At the time of writing, Claude Bosi’s Bibendum enjoys 9th place in the 2018 Good Food Guide rankings. There was previously a general consensus that, in spite of the stunning exterior of its premises, Bibendum’s allure waned following the early Conran years. So, what has Chef Bosi brought to the restaurant to vivify those glory days and, moreover, leapfrog (no pun intended) a number of his London-based contemporaries in this last year?
The first ingredient in Bosi’s success must surely lie in his imagination, displayed in the carousel of quasi-scientific amuse bouches that open the proceedings at Bibendum. Beaming, can’t-do-enough-for-you staff members deliver and remove little pre-starters as I imagine the servants of a Sheikh would service their employer (more on this later). The first of those on the night I dined was a faux olive, delivered aboard a little olive tree in the style of El Celler‘s infamous banzai course. The “olive” – black and shiny as a pebble – was effectively a thin casing of solidified cocoa butter that, when bitten, cracked and dissolved to reveal a fluid filling of anchovy, olive oil and garlic. It was as enjoyable as it was unusual. There is entertainment in the trick played on the senses.
The olive was followed by a mocked-up boiled egg with its crown lopped off. Inside lay a tasty, coconut foam with unctuous sweetcorn purée acting as the yolk. A second hoax and a talking point when dining in a group. I think Bosi is right to deploy these cheffy micro-dishes free of charge and before proceedings. Why? Well, (1) the hunger edge is removed promptly after seating, leaving diners sufficiently sated to settle into their conservation and drinks; (2) if Bosi wants to show off a little, best that the exhibition of flair be served up gratis. That way a consumer can only either be impressed or shrug their shoulders with confusion. There is no room for disappointment per se.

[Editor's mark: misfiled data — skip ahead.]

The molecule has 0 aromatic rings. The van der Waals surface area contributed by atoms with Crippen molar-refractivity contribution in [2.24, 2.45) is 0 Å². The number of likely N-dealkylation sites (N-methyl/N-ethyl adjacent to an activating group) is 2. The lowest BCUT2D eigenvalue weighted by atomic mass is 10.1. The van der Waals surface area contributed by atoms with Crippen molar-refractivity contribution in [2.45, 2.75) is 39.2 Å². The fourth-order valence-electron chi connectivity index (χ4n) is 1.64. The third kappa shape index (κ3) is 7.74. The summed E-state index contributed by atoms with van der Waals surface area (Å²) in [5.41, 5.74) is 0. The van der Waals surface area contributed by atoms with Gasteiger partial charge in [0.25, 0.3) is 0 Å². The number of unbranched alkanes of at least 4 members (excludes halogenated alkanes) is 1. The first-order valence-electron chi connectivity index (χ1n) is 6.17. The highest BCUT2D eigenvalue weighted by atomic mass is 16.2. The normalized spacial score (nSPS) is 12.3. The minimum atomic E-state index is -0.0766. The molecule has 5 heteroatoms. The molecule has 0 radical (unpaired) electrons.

A few words on the partial refurb at Bibendum is worthwhile. The stained glass windows, with their Michelin man cartoons stencilled into them, remain in situ and are as awe-inspiring as they were 10 years ago. The furniture now comprises plush, silver-teal fabrics, the tones of which move and shimmer when brushed, and the tables are more spaced than previously (probably with the loss of about 5 covers). The improvements are welcome. One minor downer is the carpet throughout the main dining space. It remains royal blue and in turn juxtaposed uncomfortably against the near-green dining chairs.
Something that was not at all tired was the spirit of the male sommelier on shift during my meal – all bouncy and Tigger-like, he was eager and chatty. He attempted to influence my wine choice but I’d already nominated a mid-priced, 2008 Barolo. Note: mid-priced at Bibendum is £75, which is simultaneously quite expensive and wholly expected of a restaurant in an SW3 postcode. The list is good and long, with semi-affordable wines from all around the world. Many of the wines are seriously expensive and only in the reach of certain diners … And, looking around the room at the post-cosmetic surgery faces that evening, I’m adamant that there were some of those in attendance.
Bosi’s innovation is well-executed, while the basics are still fully demonstrated
The à la carte menu is of about the right depth, with five starters and seven mains. The restaurant charges a rack rate of £85 for three courses – far from cheap, but at least creating a cap on cost. A starter of scallops was above average, but not memorable. Bosi paired them with a strawberry sauce vierge, which was quite strange and yet less wild on the taste buds than the description would suggest.